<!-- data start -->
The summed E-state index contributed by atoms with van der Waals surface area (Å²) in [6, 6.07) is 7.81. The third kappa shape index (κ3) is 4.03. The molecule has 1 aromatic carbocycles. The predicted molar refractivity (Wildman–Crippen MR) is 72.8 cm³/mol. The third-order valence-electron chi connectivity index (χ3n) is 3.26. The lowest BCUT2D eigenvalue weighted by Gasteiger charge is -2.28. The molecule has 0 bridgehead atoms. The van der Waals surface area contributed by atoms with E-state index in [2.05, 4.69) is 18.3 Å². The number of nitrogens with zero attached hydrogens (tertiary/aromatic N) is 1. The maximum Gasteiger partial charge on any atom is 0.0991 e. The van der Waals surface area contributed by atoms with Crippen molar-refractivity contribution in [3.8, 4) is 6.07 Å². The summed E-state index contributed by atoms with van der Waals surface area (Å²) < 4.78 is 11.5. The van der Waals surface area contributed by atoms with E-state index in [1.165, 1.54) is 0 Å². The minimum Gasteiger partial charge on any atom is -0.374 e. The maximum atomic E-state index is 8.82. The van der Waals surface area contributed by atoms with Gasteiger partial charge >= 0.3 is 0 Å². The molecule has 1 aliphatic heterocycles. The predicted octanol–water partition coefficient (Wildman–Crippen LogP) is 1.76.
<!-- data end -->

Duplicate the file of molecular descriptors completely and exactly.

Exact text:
The summed E-state index contributed by atoms with van der Waals surface area (Å²) in [6, 6.07) is 7.81. The third kappa shape index (κ3) is 4.03. The molecule has 1 aromatic carbocycles. The predicted molar refractivity (Wildman–Crippen MR) is 72.8 cm³/mol. The third-order valence-electron chi connectivity index (χ3n) is 3.26. The lowest BCUT2D eigenvalue weighted by Gasteiger charge is -2.28. The molecule has 0 bridgehead atoms. The van der Waals surface area contributed by atoms with E-state index in [2.05, 4.69) is 18.3 Å². The number of nitrogens with zero attached hydrogens (tertiary/aromatic N) is 1. The maximum Gasteiger partial charge on any atom is 0.0991 e. The van der Waals surface area contributed by atoms with Crippen molar-refractivity contribution in [3.8, 4) is 6.07 Å². The summed E-state index contributed by atoms with van der Waals surface area (Å²) < 4.78 is 11.5. The van der Waals surface area contributed by atoms with E-state index in [1.165, 1.54) is 0 Å². The minimum Gasteiger partial charge on any atom is -0.374 e. The maximum atomic E-state index is 8.82. The van der Waals surface area contributed by atoms with Gasteiger partial charge >= 0.3 is 0 Å². The molecule has 1 aliphatic heterocycles. The predicted octanol–water partition coefficient (Wildman–Crippen LogP) is 1.76.